May 16, 2024

On Friday night 10 May and Saturday Morning 11 May, a historic geomagnetic storm impacted the Earth and caused a very rare occurrence of Aurora Australis or Southern lights, which were visible over South Africa. Storm conditions reached G5 / Extreme conditions.

This is the first time since 2003 that the Earth experienced G5 storm levels and researchers expect solar activity to increase over the next year as we move towards solar maximum in 2025. This document intends to describe the solar conditions that built-up to the geomagnetic event and the response from the South African National Space Agency’s Space Weather Centre.

Activity on the Sun

In early May 2024 two large sunspots appeared on the visible surface of the Sun, referred to as AR3663 and AR3664 (AR – Active Region). AR3664 is roughly 16 times the size of Earth and responsible for the geomagnetic storms of 10 and 11 May. These sunspots were the origin of 41 C-class flares, 66 M-class and 9 X-class solar flares between 6 May and 12 May. The African region experienced interruptions in high frequency (HF) communications due to X-class and M-class flares on Wednesday 8 and Thursday 9 May. Five categories — A, B, C, M and X — are used to rank solar flares based on their intensity. A- and B-class are the weakest/normal background flux, while X-class are the most energetic. The impacts of solar flares are immediate due to the flare traveling at the speed of light and reaching Earth within eight minutes. Solar flares cause absorption of HF radio waves in the upper atmosphere and impact on defence, policing and search & rescue operations, which rely on HF radio communications. The SANSA Space Weather Centre issued warnings at the occurrence of the flares that impacted communications over the African region during daytime. These warnings are distributed to clients.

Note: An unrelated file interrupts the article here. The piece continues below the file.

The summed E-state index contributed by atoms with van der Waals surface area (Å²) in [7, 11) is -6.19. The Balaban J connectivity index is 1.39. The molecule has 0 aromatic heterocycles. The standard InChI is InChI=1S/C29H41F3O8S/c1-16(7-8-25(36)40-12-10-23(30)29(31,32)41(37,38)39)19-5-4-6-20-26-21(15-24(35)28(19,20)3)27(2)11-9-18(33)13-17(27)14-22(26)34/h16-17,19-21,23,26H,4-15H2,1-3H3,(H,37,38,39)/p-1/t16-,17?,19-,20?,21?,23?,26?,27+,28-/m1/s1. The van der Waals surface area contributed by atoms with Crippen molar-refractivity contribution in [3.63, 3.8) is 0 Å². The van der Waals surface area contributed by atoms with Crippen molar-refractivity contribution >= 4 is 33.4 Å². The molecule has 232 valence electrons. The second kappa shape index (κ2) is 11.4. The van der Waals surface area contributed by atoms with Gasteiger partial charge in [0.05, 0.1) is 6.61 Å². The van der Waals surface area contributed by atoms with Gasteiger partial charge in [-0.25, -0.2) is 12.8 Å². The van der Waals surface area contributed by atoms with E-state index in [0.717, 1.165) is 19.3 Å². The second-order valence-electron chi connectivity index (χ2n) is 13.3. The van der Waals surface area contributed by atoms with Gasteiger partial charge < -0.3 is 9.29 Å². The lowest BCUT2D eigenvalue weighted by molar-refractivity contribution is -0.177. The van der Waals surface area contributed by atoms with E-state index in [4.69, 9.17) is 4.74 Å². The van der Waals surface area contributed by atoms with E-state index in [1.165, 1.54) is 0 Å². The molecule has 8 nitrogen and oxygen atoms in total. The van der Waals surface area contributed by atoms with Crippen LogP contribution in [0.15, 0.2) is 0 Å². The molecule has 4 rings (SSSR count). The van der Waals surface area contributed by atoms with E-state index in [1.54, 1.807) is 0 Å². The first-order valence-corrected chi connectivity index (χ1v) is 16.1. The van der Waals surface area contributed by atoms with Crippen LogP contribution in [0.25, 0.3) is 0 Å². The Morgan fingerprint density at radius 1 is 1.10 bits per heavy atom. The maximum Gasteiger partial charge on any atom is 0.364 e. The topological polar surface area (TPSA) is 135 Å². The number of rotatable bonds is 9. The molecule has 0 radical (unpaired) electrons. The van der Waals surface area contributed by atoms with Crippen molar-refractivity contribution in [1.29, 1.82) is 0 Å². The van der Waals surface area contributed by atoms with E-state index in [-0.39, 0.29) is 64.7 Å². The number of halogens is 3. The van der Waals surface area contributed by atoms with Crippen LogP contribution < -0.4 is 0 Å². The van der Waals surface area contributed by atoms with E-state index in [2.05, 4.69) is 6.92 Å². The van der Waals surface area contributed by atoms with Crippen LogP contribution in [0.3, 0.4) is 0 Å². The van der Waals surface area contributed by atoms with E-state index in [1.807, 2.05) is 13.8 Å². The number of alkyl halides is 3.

SANSA issues a daily space weather bulletin that is published on the SANSA Space Weather website. To sign up and receive the SANSA space weather bulletin via email or sms, click here. 

SANSA has developed a HF Radio frequency prediction tool called IOCAP to assist these industries to mitigate the risks of space weather to operational communications.

Coronal mass ejections (CMEs)

Multiple coronal mass ejections or CMEs, associated with X-Class and M-Class Solar flares on 8 May from AR3664 were observed and the SANSA forecasted that it would reach Earth in the late hours of Friday 10 May and into Saturday 11 May. The geomagnetic storm scale indicates the severity of geomagnetic storms. It is denoted by a G followed by a number from 1 to 5, with 1 being a minor storm event, and 5 being an extreme storm event.  A G1 to G3 geomagnetic storm with a chance of a G4 storm was forecasted and a press release was issued on Friday afternoon 10 May. The space weather forecasters anticipated that the geomagnetic conditions would reach a G4 storm level on Saturday 11 May.